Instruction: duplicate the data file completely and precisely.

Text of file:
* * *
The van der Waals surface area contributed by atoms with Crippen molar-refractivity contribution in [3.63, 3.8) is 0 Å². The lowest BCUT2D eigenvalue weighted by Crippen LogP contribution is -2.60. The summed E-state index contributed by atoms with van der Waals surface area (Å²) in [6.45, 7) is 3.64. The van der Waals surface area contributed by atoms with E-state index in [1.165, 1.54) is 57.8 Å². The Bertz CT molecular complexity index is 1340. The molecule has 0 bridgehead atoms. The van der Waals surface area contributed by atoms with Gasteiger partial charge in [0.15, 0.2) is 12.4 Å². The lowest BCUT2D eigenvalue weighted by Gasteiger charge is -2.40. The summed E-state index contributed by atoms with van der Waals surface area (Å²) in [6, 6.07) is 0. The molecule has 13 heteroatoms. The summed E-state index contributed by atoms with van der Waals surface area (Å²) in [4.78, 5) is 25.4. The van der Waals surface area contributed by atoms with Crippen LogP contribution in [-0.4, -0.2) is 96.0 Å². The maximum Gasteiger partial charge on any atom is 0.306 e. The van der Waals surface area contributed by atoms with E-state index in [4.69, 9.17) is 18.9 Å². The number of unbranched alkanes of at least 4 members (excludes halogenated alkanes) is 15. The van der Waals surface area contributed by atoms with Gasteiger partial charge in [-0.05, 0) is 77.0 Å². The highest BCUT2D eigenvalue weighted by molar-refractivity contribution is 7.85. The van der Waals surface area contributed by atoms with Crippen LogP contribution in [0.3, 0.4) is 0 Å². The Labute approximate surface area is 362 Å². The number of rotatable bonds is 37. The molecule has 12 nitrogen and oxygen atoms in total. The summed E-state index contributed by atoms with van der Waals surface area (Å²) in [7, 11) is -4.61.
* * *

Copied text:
The van der Waals surface area contributed by atoms with Crippen molar-refractivity contribution in [3.63, 3.8) is 0 Å². The lowest BCUT2D eigenvalue weighted by Crippen LogP contribution is -2.60. The summed E-state index contributed by atoms with van der Waals surface area (Å²) in [6.45, 7) is 3.64. The van der Waals surface area contributed by atoms with E-state index in [1.165, 1.54) is 57.8 Å². The Bertz CT molecular complexity index is 1340. The molecule has 0 bridgehead atoms. The van der Waals surface area contributed by atoms with Gasteiger partial charge in [0.15, 0.2) is 12.4 Å². The lowest BCUT2D eigenvalue weighted by Gasteiger charge is -2.40. The summed E-state index contributed by atoms with van der Waals surface area (Å²) in [6, 6.07) is 0. The molecule has 13 heteroatoms. The summed E-state index contributed by atoms with van der Waals surface area (Å²) in [4.78, 5) is 25.4. The van der Waals surface area contributed by atoms with Crippen LogP contribution in [-0.4, -0.2) is 96.0 Å². The maximum Gasteiger partial charge on any atom is 0.306 e. The van der Waals surface area contributed by atoms with E-state index in [4.69, 9.17) is 18.9 Å². The number of unbranched alkanes of at least 4 members (excludes halogenated alkanes) is 15. The van der Waals surface area contributed by atoms with Gasteiger partial charge in [-0.05, 0) is 77.0 Å². The highest BCUT2D eigenvalue weighted by molar-refractivity contribution is 7.85. The van der Waals surface area contributed by atoms with Crippen LogP contribution in [0.3, 0.4) is 0 Å². The Labute approximate surface area is 362 Å². The number of rotatable bonds is 37. The molecule has 12 nitrogen and oxygen atoms in total. The summed E-state index contributed by atoms with van der Waals surface area (Å²) in [7, 11) is -4.61.